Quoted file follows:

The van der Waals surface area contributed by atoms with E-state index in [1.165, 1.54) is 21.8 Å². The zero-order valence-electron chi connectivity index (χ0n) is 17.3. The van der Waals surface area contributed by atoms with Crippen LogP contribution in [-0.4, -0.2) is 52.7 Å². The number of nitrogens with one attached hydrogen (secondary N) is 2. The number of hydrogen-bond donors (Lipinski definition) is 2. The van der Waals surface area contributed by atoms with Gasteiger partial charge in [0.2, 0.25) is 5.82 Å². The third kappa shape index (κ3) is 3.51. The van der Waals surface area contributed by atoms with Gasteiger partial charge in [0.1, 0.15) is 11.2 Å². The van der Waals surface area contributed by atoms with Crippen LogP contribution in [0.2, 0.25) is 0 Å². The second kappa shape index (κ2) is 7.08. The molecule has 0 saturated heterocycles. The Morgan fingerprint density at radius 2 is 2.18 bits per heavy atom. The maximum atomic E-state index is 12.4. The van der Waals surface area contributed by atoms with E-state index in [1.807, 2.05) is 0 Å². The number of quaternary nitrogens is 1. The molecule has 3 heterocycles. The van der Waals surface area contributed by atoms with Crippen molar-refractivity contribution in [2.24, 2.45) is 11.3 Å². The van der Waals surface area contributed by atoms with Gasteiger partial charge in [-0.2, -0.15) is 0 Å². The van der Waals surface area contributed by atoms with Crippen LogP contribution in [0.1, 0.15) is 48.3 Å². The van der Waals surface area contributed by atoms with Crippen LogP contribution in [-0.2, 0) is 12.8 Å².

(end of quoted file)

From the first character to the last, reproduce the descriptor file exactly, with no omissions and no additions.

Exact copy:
The van der Waals surface area contributed by atoms with E-state index in [1.165, 1.54) is 21.8 Å². The zero-order valence-electron chi connectivity index (χ0n) is 17.3. The van der Waals surface area contributed by atoms with Crippen LogP contribution in [-0.4, -0.2) is 52.7 Å². The number of nitrogens with one attached hydrogen (secondary N) is 2. The number of hydrogen-bond donors (Lipinski definition) is 2. The van der Waals surface area contributed by atoms with Gasteiger partial charge in [0.2, 0.25) is 5.82 Å². The third kappa shape index (κ3) is 3.51. The van der Waals surface area contributed by atoms with Gasteiger partial charge in [0.1, 0.15) is 11.2 Å². The van der Waals surface area contributed by atoms with Crippen LogP contribution in [0.2, 0.25) is 0 Å². The second kappa shape index (κ2) is 7.08. The molecule has 0 saturated heterocycles. The Morgan fingerprint density at radius 2 is 2.18 bits per heavy atom. The maximum atomic E-state index is 12.4. The van der Waals surface area contributed by atoms with E-state index in [1.807, 2.05) is 0 Å². The number of quaternary nitrogens is 1. The molecule has 3 heterocycles. The van der Waals surface area contributed by atoms with Crippen molar-refractivity contribution in [2.24, 2.45) is 11.3 Å². The van der Waals surface area contributed by atoms with Gasteiger partial charge in [-0.2, -0.15) is 0 Å². The van der Waals surface area contributed by atoms with Crippen LogP contribution in [0.1, 0.15) is 48.3 Å². The van der Waals surface area contributed by atoms with Crippen LogP contribution in [-0.2, 0) is 12.8 Å².